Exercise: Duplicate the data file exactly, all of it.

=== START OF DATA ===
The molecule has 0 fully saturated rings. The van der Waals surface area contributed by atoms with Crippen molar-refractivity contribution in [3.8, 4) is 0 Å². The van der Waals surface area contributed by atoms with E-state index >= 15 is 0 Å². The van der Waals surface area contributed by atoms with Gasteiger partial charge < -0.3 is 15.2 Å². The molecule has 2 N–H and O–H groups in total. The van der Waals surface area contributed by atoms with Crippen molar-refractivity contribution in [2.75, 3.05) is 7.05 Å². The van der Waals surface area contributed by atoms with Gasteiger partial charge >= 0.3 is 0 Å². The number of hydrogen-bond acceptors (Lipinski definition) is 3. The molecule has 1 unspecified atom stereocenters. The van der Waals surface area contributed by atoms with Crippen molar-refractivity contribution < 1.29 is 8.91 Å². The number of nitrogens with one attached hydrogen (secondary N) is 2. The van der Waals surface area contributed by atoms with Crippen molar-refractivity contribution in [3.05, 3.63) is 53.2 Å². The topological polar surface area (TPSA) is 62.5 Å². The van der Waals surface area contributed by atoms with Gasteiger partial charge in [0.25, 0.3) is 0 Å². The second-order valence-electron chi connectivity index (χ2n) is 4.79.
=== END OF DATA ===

The molecule has 0 fully saturated rings. The van der Waals surface area contributed by atoms with Crippen molar-refractivity contribution in [3.8, 4) is 0 Å². The van der Waals surface area contributed by atoms with E-state index >= 15 is 0 Å². The van der Waals surface area contributed by atoms with Gasteiger partial charge < -0.3 is 15.2 Å². The molecule has 2 N–H and O–H groups in total. The van der Waals surface area contributed by atoms with Crippen molar-refractivity contribution in [2.75, 3.05) is 7.05 Å². The van der Waals surface area contributed by atoms with Gasteiger partial charge >= 0.3 is 0 Å². The number of hydrogen-bond acceptors (Lipinski definition) is 3. The molecule has 1 unspecified atom stereocenters. The van der Waals surface area contributed by atoms with Crippen molar-refractivity contribution < 1.29 is 8.91 Å². The number of nitrogens with one attached hydrogen (secondary N) is 2. The van der Waals surface area contributed by atoms with Crippen molar-refractivity contribution in [3.05, 3.63) is 53.2 Å². The topological polar surface area (TPSA) is 62.5 Å². The van der Waals surface area contributed by atoms with Gasteiger partial charge in [0.25, 0.3) is 0 Å². The second-order valence-electron chi connectivity index (χ2n) is 4.79.